Farmers in the Bmuko community in Bwari Area Council of Nigeria’s Federal Capital Territory (FCT) have continued to narrate how climate change is affecting them by reducing maize yield.
Bmuko is about one kilometre away from the Tipper Garage, opposite Dutse Mkaranta along Bwari road, and about 18 kilometres away from Abuja city centre.
On entering Bmuko community, at about 1000 metres from the Tipper Garage, one sees a Chinese firm on the right-hand side occupying massive land full of rocks with minerals beneath it. On the road are many Lorries waiting to load and take delivery of stones and sand to customers that need them.
A few miles away, you find another major mining site on the right-hand side of the community mosque. The site has many machines excavating the rocks, while others are breaking the stones into tiny particles and dust to be sold to those who are building houses and undertaking other forms of construction.
At a Maize farm located in the Zone H area of Bmuko community, behind the Catholic Church, in a place popularly known as Angwan Fulani four farmers who spoke to MAWA-Foundation in different accounts, narrated how a change of weather leading to a shortage of rainfall has adversely affected their maize yield.
Explaining the development, Mrs. Alice Dauda, a female farmer living in the Agwan Fulani area, behind Catholic Church at the River Side, told MAWA that they began experiencing a shortage of rainfall over 11 years ago, while it became terrible in the last three years.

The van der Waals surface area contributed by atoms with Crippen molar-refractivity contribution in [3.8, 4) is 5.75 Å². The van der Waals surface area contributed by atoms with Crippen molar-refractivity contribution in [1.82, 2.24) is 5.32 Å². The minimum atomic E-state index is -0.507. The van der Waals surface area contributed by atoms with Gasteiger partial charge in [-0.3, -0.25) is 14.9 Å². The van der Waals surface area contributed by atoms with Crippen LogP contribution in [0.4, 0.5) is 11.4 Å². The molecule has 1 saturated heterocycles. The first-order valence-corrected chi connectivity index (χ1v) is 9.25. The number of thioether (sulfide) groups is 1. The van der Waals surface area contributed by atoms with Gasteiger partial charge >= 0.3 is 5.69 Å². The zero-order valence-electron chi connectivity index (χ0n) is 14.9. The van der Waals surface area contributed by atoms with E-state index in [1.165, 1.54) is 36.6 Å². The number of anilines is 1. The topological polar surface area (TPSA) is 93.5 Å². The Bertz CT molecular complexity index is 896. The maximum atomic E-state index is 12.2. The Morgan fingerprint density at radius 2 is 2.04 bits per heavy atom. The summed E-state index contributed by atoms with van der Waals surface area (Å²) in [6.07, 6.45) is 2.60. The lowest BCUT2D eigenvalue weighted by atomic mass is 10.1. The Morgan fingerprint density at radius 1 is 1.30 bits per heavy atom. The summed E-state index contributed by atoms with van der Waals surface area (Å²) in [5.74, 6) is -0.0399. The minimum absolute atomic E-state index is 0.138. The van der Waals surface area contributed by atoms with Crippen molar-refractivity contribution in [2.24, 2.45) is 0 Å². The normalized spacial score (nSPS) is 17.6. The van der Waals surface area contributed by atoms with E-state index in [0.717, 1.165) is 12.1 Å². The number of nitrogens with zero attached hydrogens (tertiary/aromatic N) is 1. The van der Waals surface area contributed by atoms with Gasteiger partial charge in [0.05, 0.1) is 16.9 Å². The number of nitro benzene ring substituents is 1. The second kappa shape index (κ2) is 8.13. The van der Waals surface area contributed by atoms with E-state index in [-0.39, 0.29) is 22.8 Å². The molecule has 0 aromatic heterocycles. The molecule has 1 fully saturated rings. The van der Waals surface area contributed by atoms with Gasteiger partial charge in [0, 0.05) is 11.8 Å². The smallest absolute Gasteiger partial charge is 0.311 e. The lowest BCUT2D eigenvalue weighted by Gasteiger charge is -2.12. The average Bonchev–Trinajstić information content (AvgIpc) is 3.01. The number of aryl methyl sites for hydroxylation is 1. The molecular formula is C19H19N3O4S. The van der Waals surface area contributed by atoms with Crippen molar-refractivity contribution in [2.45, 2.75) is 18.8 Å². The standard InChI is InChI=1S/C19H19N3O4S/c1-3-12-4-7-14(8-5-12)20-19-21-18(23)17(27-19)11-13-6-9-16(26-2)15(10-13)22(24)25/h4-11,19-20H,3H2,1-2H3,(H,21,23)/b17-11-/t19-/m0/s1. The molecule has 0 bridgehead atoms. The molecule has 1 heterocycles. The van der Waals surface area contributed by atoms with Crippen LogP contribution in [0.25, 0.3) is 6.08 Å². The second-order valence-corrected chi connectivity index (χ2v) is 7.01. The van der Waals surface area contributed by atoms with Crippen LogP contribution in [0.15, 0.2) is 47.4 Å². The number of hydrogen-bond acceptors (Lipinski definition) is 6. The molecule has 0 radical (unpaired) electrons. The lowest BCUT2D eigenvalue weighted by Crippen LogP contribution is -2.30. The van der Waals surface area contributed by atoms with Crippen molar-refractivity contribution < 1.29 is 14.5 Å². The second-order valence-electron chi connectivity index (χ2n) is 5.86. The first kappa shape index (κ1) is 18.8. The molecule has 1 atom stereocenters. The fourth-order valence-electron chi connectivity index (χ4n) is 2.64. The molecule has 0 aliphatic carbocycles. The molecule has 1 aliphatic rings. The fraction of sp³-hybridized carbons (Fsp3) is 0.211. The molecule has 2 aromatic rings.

She, however, narrated how her maize yield has reduced from 20 bags to less than 10 bags within the last five years.
“The change of weather is making us record poor farm yield, before now, I harvest over 20 bags of maize yearly, but since this weather change that led to a shortage in rainfall, I hardly harvest 10 bags a year”.
Mr. Joseph Ikpi, narrating the impact of weather change on the farmers, disclosed that a notable impact it has on them is that it brought poverty and frustration to them. He pointed out that many of the farmers who depend on natural rainfall for their farms are at a loss because the weather is no longer what it used to be which is leading to a massive reduction in farm yield.
Ikpi, however, said that farmers who embraced irrigation are the ones who are not badly hit by the change of weather. But, pointed out that irrigation is very expensive and many farmers cannot afford it without support.
“Before now we usually have a good substantial amount of rainfall, but to our surprise, there is no more enough rain, which is affecting our maize farm and pushing us to poverty,” Ikpi told MAWA.
When MAWA-Foundation sought an expert opinion, Mr. Philip Zulum, a climate change expert, said the reduction in farm yield leading to farmers’ poverty is a result of climate change.
“There is the need to immediately commence teaching farmers climate change mitigation and adaption. Farmers are the worst hit, and of great concern is that they suffer a huge knowledge climate change deficit” Zulum said.
This is even as Zulum pointed out that if the government, environmental experts, and Non-Governmental Organizations (NGOs) do not rise up to the challenge of addressing climate change mitigation and adaptation, Nigeria is likely to face food shortage in the future.